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Chaucer in Context

A Golden Age of English Poetry

Edited By Gerald Morgan

The study of the work of Geoffrey Chaucer – still regarded as a literary genius more than 600 years after his death – centres on the problems of detailed readings of his poetry (including in some cases the textual authority for these readings) and the historical context that gives them meaning. In some ways, the modern understanding of the shaping historical context was undermined in the second half of the twentieth century by the dogmatism of Robertsonian Augustinianism, as a basis for the interpretation of medieval literature in general and of Chaucer’s poetry in particular, and at the same time by the reactions of determined opposition provoked by this approach. Undeniably, medieval views often fail to coincide with modern ones and they are frequently uncomfortable for modern readers. Nevertheless, Chaucer’s brilliance as an observer of the human scene coexists with and irradiates these unfamiliar medieval ideas. The essays in this volume explore in detail the historical context of Chaucer’s poetry, in which orthodox Catholic ideas rather than revolutionary Wycliffite ones occupy the central position. At the same time, they offer detailed readings of his poetry and that of his famous contemporaries in an attempt to do justice to the independent and original work of these poetic masters, writing in the great royal households of England in the period 1360-1400.


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Preface 1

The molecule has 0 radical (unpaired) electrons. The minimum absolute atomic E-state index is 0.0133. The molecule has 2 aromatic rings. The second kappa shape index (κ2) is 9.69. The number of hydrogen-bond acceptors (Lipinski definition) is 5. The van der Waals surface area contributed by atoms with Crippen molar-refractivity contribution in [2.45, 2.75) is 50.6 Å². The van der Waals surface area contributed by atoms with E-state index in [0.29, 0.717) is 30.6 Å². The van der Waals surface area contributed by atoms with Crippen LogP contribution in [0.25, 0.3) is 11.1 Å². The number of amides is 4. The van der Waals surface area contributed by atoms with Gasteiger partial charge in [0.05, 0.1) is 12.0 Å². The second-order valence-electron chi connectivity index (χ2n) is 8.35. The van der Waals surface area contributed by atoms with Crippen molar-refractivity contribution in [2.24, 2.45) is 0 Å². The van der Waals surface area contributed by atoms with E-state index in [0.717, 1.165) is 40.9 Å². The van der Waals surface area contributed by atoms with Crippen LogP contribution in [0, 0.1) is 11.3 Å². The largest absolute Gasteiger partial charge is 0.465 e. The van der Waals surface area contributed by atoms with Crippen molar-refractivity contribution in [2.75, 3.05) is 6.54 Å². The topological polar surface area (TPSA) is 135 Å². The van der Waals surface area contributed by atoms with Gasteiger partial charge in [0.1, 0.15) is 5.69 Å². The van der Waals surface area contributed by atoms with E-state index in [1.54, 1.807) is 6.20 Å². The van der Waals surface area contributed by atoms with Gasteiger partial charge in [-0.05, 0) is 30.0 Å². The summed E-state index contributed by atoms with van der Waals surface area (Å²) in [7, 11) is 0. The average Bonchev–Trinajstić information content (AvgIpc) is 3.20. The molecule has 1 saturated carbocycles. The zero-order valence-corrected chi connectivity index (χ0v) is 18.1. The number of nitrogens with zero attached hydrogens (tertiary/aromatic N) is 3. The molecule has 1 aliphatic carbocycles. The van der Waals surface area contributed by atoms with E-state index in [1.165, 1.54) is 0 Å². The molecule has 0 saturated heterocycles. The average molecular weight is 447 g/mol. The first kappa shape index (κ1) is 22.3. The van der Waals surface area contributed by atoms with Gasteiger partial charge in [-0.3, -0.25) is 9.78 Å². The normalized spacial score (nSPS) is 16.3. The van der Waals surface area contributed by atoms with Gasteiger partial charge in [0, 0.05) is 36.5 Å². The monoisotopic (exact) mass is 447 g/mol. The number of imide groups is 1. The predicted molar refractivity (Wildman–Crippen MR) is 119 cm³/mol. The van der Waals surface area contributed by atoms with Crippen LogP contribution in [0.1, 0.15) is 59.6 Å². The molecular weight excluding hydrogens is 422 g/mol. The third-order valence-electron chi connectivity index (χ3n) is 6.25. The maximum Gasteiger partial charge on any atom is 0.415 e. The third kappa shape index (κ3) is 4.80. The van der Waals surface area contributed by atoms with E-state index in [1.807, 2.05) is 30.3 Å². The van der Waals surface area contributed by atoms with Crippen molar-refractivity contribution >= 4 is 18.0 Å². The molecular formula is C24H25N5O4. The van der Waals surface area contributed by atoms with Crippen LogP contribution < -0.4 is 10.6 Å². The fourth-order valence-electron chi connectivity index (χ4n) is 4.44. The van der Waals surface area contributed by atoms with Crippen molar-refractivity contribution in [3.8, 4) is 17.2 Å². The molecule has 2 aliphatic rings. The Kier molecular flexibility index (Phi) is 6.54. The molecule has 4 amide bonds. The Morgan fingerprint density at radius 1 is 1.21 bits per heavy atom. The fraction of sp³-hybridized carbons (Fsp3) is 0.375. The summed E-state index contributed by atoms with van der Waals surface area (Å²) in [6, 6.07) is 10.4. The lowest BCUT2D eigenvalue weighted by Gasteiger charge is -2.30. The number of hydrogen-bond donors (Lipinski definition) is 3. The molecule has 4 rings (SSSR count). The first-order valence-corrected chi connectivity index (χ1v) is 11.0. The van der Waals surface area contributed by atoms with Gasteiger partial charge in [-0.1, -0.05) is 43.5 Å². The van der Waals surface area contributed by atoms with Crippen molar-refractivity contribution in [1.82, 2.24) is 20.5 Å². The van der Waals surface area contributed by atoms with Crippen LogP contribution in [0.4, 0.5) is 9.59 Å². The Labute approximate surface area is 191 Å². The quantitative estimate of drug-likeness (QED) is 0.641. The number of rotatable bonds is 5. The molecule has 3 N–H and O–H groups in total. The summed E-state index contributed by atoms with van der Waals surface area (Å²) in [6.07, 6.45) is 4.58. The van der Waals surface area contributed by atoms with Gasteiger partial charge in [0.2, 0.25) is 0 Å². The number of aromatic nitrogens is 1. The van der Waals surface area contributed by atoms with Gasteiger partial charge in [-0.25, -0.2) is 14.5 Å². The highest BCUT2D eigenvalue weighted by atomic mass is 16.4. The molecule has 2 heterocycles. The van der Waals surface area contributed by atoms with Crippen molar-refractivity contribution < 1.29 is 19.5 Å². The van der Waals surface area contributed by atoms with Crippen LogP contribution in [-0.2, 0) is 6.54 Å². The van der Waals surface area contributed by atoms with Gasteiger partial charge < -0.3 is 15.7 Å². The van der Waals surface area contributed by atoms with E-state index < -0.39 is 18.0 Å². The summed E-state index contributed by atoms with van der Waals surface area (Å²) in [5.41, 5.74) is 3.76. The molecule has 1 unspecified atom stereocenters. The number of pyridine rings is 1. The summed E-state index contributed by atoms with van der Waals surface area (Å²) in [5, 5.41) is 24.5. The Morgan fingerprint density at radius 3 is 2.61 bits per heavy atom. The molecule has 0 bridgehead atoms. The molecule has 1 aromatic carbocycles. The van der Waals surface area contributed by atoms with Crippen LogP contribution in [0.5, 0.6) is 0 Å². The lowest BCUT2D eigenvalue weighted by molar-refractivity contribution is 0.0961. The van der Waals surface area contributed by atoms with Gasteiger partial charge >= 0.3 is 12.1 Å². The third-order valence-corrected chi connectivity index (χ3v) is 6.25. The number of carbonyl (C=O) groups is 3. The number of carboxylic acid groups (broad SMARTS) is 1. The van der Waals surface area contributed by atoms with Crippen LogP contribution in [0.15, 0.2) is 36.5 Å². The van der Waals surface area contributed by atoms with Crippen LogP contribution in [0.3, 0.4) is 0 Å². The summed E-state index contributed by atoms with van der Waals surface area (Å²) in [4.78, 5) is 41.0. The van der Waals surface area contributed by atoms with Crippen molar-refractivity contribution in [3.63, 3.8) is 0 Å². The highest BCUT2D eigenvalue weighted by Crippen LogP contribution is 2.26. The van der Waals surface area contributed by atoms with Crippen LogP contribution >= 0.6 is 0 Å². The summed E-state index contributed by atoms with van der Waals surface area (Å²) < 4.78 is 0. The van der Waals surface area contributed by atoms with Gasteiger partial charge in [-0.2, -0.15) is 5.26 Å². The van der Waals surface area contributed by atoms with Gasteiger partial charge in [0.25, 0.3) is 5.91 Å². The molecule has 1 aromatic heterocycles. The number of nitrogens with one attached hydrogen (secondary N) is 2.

Preface The past is a foreign country: they do things dif ferently there. — L.P. Hartley, The Go-Between This collection of essays aims not only to supply a context for Chaucer’s poetry on the basis of well established scholarship in this field but also to challenge assumptions that lie behind much of the continuing work on Chaucer. These relate to matters of textual authority, literary biog- raphy, poetic design, political af filiations and sympathies, and religious convictions. It may seem surprising to those familiar with the great editions of Skeat (1894), Robinson (1933 and 1957) and The Riverside Chaucer under the general editorship of Larry D. Benson (1987) that we should still be concerned with the textual authority of editions of the Canterbury Tales. But it seems clear from the work of Charles Moorman (1993) and Roy Vance Ramsey (1994 and 2010) that Skeat’s and Robinson’s texts (and hence also that of The Riverside Chaucer) have not been based on fresh collations of the copy-text, the Ellesmere MS, and that scholars have not as yet made suf ficient use of Manly-Rickert’s monumental edition of 1940 with its wealth of textual detail pointing, among other things, to the Hengwrt MS as a more authoritative basis for an edition of the Canterbury Tales. Simon Horobin (Magdalen College, Oxford) examines the work of Moorman and Ramsey in a review article. The identification of Chaucer as a Ricardian poet is justified perhaps by the f lowering of his work in the 1380s and 1390s, but...

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